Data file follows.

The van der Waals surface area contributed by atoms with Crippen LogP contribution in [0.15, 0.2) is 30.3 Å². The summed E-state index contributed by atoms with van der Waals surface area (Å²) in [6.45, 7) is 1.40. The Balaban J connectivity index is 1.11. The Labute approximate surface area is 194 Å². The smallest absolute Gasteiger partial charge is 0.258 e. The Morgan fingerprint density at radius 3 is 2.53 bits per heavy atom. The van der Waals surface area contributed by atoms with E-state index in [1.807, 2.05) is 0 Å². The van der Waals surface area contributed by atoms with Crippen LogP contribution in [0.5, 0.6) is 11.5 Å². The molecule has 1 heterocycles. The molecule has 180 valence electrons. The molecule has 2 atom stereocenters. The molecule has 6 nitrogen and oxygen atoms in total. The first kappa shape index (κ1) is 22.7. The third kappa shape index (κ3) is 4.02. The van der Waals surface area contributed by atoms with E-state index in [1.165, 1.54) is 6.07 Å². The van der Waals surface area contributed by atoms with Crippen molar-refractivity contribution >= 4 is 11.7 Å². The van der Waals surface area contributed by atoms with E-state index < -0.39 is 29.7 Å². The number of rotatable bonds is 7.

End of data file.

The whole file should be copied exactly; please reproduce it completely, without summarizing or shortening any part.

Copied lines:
The van der Waals surface area contributed by atoms with Crippen LogP contribution in [0.15, 0.2) is 30.3 Å². The summed E-state index contributed by atoms with van der Waals surface area (Å²) in [6.45, 7) is 1.40. The Balaban J connectivity index is 1.11. The Labute approximate surface area is 194 Å². The smallest absolute Gasteiger partial charge is 0.258 e. The Morgan fingerprint density at radius 3 is 2.53 bits per heavy atom. The van der Waals surface area contributed by atoms with E-state index in [1.807, 2.05) is 0 Å². The van der Waals surface area contributed by atoms with Crippen LogP contribution in [0.5, 0.6) is 11.5 Å². The molecule has 1 heterocycles. The molecule has 180 valence electrons. The molecule has 2 atom stereocenters. The molecule has 6 nitrogen and oxygen atoms in total. The first kappa shape index (κ1) is 22.7. The third kappa shape index (κ3) is 4.02. The van der Waals surface area contributed by atoms with E-state index in [1.165, 1.54) is 6.07 Å². The van der Waals surface area contributed by atoms with Crippen molar-refractivity contribution >= 4 is 11.7 Å². The van der Waals surface area contributed by atoms with E-state index < -0.39 is 29.7 Å². The number of rotatable bonds is 7.